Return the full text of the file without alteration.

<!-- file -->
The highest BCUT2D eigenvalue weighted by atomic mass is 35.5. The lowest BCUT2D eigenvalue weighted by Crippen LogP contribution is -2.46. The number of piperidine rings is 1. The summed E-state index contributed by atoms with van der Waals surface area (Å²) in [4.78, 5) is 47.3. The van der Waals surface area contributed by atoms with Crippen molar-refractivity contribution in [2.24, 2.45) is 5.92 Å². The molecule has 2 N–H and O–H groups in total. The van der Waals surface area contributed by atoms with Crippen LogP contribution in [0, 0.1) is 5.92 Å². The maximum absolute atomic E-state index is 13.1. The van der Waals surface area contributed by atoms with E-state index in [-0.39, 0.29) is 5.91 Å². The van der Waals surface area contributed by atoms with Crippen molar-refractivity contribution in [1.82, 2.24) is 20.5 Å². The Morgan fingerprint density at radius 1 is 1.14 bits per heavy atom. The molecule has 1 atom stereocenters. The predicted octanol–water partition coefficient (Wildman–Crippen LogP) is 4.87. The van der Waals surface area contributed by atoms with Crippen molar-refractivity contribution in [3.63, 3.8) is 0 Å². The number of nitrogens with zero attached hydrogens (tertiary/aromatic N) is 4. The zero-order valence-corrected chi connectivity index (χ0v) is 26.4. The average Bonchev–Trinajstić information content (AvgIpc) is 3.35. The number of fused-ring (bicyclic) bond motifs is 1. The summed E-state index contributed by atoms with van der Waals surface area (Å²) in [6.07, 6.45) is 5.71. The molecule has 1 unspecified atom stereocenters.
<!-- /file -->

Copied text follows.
The highest BCUT2D eigenvalue weighted by atomic mass is 35.5. The lowest BCUT2D eigenvalue weighted by Crippen LogP contribution is -2.46. The number of piperidine rings is 1. The summed E-state index contributed by atoms with van der Waals surface area (Å²) in [4.78, 5) is 47.3. The van der Waals surface area contributed by atoms with Crippen molar-refractivity contribution in [2.24, 2.45) is 5.92 Å². The molecule has 2 N–H and O–H groups in total. The van der Waals surface area contributed by atoms with Crippen LogP contribution in [0, 0.1) is 5.92 Å². The maximum absolute atomic E-state index is 13.1. The van der Waals surface area contributed by atoms with E-state index in [-0.39, 0.29) is 5.91 Å². The van der Waals surface area contributed by atoms with Crippen molar-refractivity contribution in [1.82, 2.24) is 20.5 Å². The Morgan fingerprint density at radius 1 is 1.14 bits per heavy atom. The molecule has 1 atom stereocenters. The predicted octanol–water partition coefficient (Wildman–Crippen LogP) is 4.87. The van der Waals surface area contributed by atoms with Crippen molar-refractivity contribution in [3.63, 3.8) is 0 Å². The number of nitrogens with zero attached hydrogens (tertiary/aromatic N) is 4. The zero-order valence-corrected chi connectivity index (χ0v) is 26.4. The average Bonchev–Trinajstić information content (AvgIpc) is 3.35. The number of fused-ring (bicyclic) bond motifs is 1. The summed E-state index contributed by atoms with van der Waals surface area (Å²) in [6.07, 6.45) is 5.71. The molecule has 1 unspecified atom stereocenters.